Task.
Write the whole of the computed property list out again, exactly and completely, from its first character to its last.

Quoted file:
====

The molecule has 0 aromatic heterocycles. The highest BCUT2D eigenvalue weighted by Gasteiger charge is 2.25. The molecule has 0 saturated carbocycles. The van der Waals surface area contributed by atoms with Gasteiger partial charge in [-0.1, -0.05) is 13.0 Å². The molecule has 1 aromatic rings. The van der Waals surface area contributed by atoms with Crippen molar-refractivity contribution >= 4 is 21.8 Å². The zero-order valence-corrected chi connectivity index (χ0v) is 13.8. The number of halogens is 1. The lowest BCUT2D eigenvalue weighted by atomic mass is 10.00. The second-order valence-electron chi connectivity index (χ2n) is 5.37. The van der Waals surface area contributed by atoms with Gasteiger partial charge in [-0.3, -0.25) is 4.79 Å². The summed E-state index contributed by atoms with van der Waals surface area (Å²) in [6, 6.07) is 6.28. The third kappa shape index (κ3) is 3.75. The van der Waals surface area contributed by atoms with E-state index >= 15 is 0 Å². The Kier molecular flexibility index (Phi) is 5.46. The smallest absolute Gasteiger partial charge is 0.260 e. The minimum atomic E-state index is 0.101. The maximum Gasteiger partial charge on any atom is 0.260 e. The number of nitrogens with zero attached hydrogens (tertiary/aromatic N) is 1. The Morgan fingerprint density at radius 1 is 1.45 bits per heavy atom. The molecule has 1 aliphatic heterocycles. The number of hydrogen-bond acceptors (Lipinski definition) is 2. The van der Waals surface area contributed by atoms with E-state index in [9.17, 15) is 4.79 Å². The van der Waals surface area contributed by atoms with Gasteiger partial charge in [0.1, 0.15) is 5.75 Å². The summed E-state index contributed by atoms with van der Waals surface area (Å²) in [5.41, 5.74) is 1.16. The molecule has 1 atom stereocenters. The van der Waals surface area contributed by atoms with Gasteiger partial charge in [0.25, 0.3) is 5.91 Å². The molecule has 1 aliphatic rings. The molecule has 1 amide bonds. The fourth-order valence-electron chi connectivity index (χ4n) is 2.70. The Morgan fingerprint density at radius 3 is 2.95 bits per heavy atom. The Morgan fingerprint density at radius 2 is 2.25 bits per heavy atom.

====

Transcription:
The molecule has 0 aromatic heterocycles. The highest BCUT2D eigenvalue weighted by Gasteiger charge is 2.25. The molecule has 0 saturated carbocycles. The van der Waals surface area contributed by atoms with Gasteiger partial charge in [-0.1, -0.05) is 13.0 Å². The molecule has 1 aromatic rings. The van der Waals surface area contributed by atoms with Crippen molar-refractivity contribution >= 4 is 21.8 Å². The zero-order valence-corrected chi connectivity index (χ0v) is 13.8. The number of halogens is 1. The lowest BCUT2D eigenvalue weighted by atomic mass is 10.00. The second-order valence-electron chi connectivity index (χ2n) is 5.37. The van der Waals surface area contributed by atoms with Gasteiger partial charge in [-0.3, -0.25) is 4.79 Å². The summed E-state index contributed by atoms with van der Waals surface area (Å²) in [6, 6.07) is 6.28. The third kappa shape index (κ3) is 3.75. The van der Waals surface area contributed by atoms with E-state index >= 15 is 0 Å². The Kier molecular flexibility index (Phi) is 5.46. The smallest absolute Gasteiger partial charge is 0.260 e. The minimum atomic E-state index is 0.101. The maximum Gasteiger partial charge on any atom is 0.260 e. The number of nitrogens with zero attached hydrogens (tertiary/aromatic N) is 1. The Morgan fingerprint density at radius 1 is 1.45 bits per heavy atom. The molecule has 1 aliphatic heterocycles. The number of hydrogen-bond acceptors (Lipinski definition) is 2. The van der Waals surface area contributed by atoms with E-state index in [9.17, 15) is 4.79 Å². The van der Waals surface area contributed by atoms with Gasteiger partial charge in [0.1, 0.15) is 5.75 Å². The summed E-state index contributed by atoms with van der Waals surface area (Å²) in [5.41, 5.74) is 1.16. The molecule has 1 atom stereocenters. The van der Waals surface area contributed by atoms with Gasteiger partial charge in [0.25, 0.3) is 5.91 Å². The molecule has 1 aliphatic rings. The molecule has 1 amide bonds. The fourth-order valence-electron chi connectivity index (χ4n) is 2.70. The Morgan fingerprint density at radius 3 is 2.95 bits per heavy atom. The Morgan fingerprint density at radius 2 is 2.25 bits per heavy atom.